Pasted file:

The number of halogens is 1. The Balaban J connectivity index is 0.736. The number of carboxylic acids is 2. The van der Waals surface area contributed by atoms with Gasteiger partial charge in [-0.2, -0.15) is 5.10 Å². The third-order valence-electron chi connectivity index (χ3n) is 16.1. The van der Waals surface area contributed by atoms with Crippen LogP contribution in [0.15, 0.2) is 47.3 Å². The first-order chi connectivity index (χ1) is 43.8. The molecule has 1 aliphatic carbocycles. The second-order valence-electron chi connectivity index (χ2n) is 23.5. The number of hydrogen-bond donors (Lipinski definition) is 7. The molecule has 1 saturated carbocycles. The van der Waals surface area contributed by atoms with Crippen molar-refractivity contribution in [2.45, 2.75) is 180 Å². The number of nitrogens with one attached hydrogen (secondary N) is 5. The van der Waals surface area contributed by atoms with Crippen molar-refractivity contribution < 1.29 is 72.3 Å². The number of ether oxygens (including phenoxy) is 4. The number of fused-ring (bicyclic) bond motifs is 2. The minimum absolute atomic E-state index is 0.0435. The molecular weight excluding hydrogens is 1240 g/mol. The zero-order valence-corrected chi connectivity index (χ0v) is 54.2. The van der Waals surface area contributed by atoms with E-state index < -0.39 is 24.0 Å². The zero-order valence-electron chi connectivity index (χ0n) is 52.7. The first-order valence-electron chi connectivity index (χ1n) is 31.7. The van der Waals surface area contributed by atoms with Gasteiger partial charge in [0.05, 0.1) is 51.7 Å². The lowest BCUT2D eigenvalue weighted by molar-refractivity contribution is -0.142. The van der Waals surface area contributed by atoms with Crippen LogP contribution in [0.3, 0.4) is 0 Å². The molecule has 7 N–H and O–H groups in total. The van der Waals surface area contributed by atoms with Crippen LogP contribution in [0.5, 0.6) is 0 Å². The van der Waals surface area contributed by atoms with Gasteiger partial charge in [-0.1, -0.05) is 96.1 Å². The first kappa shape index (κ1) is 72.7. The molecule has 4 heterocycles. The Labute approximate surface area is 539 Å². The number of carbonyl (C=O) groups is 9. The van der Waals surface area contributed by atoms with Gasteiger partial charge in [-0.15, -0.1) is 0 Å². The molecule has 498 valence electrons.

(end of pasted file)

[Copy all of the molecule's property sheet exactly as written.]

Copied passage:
The number of halogens is 1. The Balaban J connectivity index is 0.736. The number of carboxylic acids is 2. The van der Waals surface area contributed by atoms with Gasteiger partial charge in [-0.2, -0.15) is 5.10 Å². The third-order valence-electron chi connectivity index (χ3n) is 16.1. The van der Waals surface area contributed by atoms with Crippen LogP contribution in [0.15, 0.2) is 47.3 Å². The first-order chi connectivity index (χ1) is 43.8. The molecule has 1 aliphatic carbocycles. The second-order valence-electron chi connectivity index (χ2n) is 23.5. The number of hydrogen-bond donors (Lipinski definition) is 7. The molecule has 1 saturated carbocycles. The van der Waals surface area contributed by atoms with Crippen molar-refractivity contribution in [2.45, 2.75) is 180 Å². The number of nitrogens with one attached hydrogen (secondary N) is 5. The van der Waals surface area contributed by atoms with Crippen molar-refractivity contribution < 1.29 is 72.3 Å². The number of ether oxygens (including phenoxy) is 4. The number of fused-ring (bicyclic) bond motifs is 2. The minimum absolute atomic E-state index is 0.0435. The molecular weight excluding hydrogens is 1240 g/mol. The zero-order valence-corrected chi connectivity index (χ0v) is 54.2. The van der Waals surface area contributed by atoms with E-state index < -0.39 is 24.0 Å². The zero-order valence-electron chi connectivity index (χ0n) is 52.7. The first-order valence-electron chi connectivity index (χ1n) is 31.7. The van der Waals surface area contributed by atoms with Gasteiger partial charge in [0.05, 0.1) is 51.7 Å². The lowest BCUT2D eigenvalue weighted by molar-refractivity contribution is -0.142. The van der Waals surface area contributed by atoms with Crippen LogP contribution in [0.3, 0.4) is 0 Å². The molecule has 7 N–H and O–H groups in total. The van der Waals surface area contributed by atoms with Crippen LogP contribution in [0.5, 0.6) is 0 Å². The van der Waals surface area contributed by atoms with Gasteiger partial charge in [-0.1, -0.05) is 96.1 Å². The first kappa shape index (κ1) is 72.7. The molecule has 4 heterocycles. The Labute approximate surface area is 539 Å². The number of carbonyl (C=O) groups is 9. The van der Waals surface area contributed by atoms with Gasteiger partial charge in [-0.15, -0.1) is 0 Å². The molecule has 498 valence electrons.